A Crowd of Cats
One of our foster families has a cat with bladder disease. She had a UTI, which has now cleared up after medication. She is now on gabapentin, but is still not always using the litter box. Her family is using Feliway and is isolating her from the other cats, but things are slow to improve. It is one of our higher-density foster homes.
There is a flip side to the kindness of fostering homeless pets. Cats with no history together, and crowded into a house, are prone to severe stress. Bullying and intimidation at the hands (paws?) of others in the group is often evidenced by fighting, house soiling, and physical signs like respiratory infections and inflammatory bladder disease.
Over 64% of cats with urinary symptoms, including soiling, have feline idiopathic cystitis (FIC) – a chronic inflammatory bladder disease caused by stress. Symptoms usually last for 3-7 days before spontaneously resolving. The near continual release of adrenalin from these kitty’s brains damages the integrity of their bladder walls. Genuine bacterial infections are actually quite uncommon in cats, responsible for less than 2% of these problems. Antibiotics are seldom justified.
Regardless of the number of cats in this house, stress management will be essential to improving their welfare. Multiple hide boxes at various heights in different rooms will allow them to spread out and chillax. If they’re like most kitties they have delicate sensibilities. Stopping for a whiz at a stinky, soggy restroom results in them holding it until the next exit ramp. Cats with fresh-as-a-daisy litter pans are more inclined to void their bladders often.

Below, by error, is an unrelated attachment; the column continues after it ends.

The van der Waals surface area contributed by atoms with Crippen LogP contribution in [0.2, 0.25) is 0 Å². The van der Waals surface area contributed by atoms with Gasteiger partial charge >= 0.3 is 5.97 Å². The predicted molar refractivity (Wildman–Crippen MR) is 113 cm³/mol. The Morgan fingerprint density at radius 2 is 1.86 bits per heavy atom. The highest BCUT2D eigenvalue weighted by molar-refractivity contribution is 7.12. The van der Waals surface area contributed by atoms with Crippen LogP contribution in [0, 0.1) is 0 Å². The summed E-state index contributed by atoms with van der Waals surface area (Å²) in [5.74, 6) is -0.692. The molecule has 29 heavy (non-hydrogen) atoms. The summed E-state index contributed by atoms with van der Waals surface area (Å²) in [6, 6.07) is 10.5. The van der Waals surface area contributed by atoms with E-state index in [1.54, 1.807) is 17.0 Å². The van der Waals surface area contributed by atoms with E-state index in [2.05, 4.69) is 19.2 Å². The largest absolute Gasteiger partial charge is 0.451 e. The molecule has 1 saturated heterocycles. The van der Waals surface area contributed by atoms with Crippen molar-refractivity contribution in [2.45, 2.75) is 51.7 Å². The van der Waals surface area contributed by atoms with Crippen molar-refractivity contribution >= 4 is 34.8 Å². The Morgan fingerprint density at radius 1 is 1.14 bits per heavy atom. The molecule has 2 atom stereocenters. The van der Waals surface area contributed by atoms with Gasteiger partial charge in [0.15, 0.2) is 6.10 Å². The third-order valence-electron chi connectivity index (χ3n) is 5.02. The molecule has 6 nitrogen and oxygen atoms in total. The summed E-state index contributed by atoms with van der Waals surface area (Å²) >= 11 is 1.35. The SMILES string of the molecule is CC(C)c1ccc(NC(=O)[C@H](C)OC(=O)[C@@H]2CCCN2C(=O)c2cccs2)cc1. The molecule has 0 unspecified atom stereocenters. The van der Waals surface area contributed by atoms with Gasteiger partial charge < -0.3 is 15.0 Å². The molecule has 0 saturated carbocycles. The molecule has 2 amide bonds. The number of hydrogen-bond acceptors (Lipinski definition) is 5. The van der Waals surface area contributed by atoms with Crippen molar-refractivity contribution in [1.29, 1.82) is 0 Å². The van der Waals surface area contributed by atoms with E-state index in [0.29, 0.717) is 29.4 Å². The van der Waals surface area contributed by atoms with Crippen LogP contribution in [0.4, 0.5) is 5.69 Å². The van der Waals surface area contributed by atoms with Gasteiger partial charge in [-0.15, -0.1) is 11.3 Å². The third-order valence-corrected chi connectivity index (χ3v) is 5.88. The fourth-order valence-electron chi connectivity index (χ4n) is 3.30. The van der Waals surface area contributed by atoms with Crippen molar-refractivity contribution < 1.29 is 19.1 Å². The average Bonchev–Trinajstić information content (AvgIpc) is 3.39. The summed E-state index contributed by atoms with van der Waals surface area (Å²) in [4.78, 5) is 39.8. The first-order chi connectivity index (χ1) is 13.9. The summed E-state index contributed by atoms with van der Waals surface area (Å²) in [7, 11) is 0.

Gabapentin is a safe and reliable antianxiety and pain relieving medication for cats; Feliway Multi Cat pheromone diffusers are also helpful. A nonprescription antianxiety supplement like Zylkene or Anxitane could also help.
Your rescue colleague can also reduce her cats’ collective tension by making her home a wonderland of feline amusements. Go to my website,drjeffnichol.com, for a good list of Environmental Enrichments. As these foster cats find new homes or pass on, this feline crowd needs to shrink. Cats are wonderful but more is not better.
Each week Dr. Jeff Nichol makes a short video, blog, or a Facebook Live to help bring out the best in pets. Sign up at no charge at drjeffnichol.com. Dr. Nichol treats behavior disorders at the Veterinary Emergency & Specialty Centers in Albuquerque and Santa Fe (505-792-5131). You can post pet behavioral or physical questions at facebook.com/drjeffnichol or by US Post to 4000 Montgomery Blvd. NE, Albuq, NM 87109.